Restaurants-as-Markets Model Not a Passing Fad

 

By Victoria Campisi, The Food Institute

May 20, 2020

 

The hybrid restaurant-grocery store has become a viable business model for struggling locations, reported Bloomberg (May 20).

 

Several establishments are even planning to keep it going after restrictions start lifting. Many independent restaurants intend to allocate more of their dining space to groceries, offering butcher shops, spices, and baking mixes, while others consider expanding to nearby vacant storefronts for markets and bakeries.

 

Notably, national chain Panera Bread began selling groceries (such as breads, bagels, milk, yogurt, and fresh produce) at the beginning of April as restaurant sales plummeted, reported CNBC (April 8). Now, local chains are also seeing the value of following this business model.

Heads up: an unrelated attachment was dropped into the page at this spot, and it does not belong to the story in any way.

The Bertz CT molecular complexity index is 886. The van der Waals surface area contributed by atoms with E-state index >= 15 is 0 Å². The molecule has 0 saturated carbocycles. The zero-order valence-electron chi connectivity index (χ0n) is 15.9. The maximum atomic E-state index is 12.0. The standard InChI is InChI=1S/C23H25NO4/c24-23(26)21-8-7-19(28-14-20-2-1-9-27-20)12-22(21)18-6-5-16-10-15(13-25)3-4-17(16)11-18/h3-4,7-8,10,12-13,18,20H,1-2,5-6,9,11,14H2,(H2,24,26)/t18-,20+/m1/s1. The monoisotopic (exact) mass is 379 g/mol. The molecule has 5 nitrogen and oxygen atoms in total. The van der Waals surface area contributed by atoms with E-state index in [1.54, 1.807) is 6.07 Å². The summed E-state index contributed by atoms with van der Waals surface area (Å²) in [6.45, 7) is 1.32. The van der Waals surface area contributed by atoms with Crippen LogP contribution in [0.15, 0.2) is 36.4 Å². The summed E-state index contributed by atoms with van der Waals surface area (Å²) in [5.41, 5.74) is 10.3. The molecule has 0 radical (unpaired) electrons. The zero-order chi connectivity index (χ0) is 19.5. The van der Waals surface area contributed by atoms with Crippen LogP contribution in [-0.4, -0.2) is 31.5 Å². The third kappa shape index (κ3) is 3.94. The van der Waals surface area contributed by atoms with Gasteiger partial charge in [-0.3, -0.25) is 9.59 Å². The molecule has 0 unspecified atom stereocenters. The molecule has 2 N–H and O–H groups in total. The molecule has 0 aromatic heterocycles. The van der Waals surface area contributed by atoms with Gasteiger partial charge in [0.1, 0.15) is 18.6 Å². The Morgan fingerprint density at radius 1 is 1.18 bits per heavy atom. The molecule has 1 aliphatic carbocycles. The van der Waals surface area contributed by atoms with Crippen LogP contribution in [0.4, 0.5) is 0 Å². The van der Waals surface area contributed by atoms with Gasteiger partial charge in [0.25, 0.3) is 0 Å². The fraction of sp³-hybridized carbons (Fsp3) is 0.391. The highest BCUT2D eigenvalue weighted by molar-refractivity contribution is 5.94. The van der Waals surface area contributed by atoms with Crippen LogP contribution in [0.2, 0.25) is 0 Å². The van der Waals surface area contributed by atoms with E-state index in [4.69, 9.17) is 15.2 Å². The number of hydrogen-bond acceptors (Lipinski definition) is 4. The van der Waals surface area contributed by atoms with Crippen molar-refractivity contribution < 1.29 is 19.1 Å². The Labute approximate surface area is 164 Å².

New York-based Il Buco Alimentari e Vineria is adding a "concierge butcher" for specific cuts of meat, as well as options such as porchetta, shoulder roll roast, and fresh sausages. “More than the idea that we’re going to revolutionize the menu, we’re trying to rebuild our business and see what it can look like,” said owner Donna Lennard.

 

Prior to the pandemic, the deli accounted for only 10% to 15% of sales, and now market sales make up 50% to 60% of business at the restaurant. “If it settles at 25% to 30% of our business, that will be amazing,” said Lennard.

 

Popular Brooklyn bar and café Fort Defiance transitioned to Fort Defiance General Store—a move that could also be permanent. “I have a bad feeling about operating as a full service bar and restaurant again,” said owner St. John Frizell. Frizell now stocks 150 items for pickup and is investing in grocery store equipment, including a $6,000 chicken rotisserie and $3,000 dairy case...

 

more, including links

https://foodinstitute.com/focus/restaurants-as-markets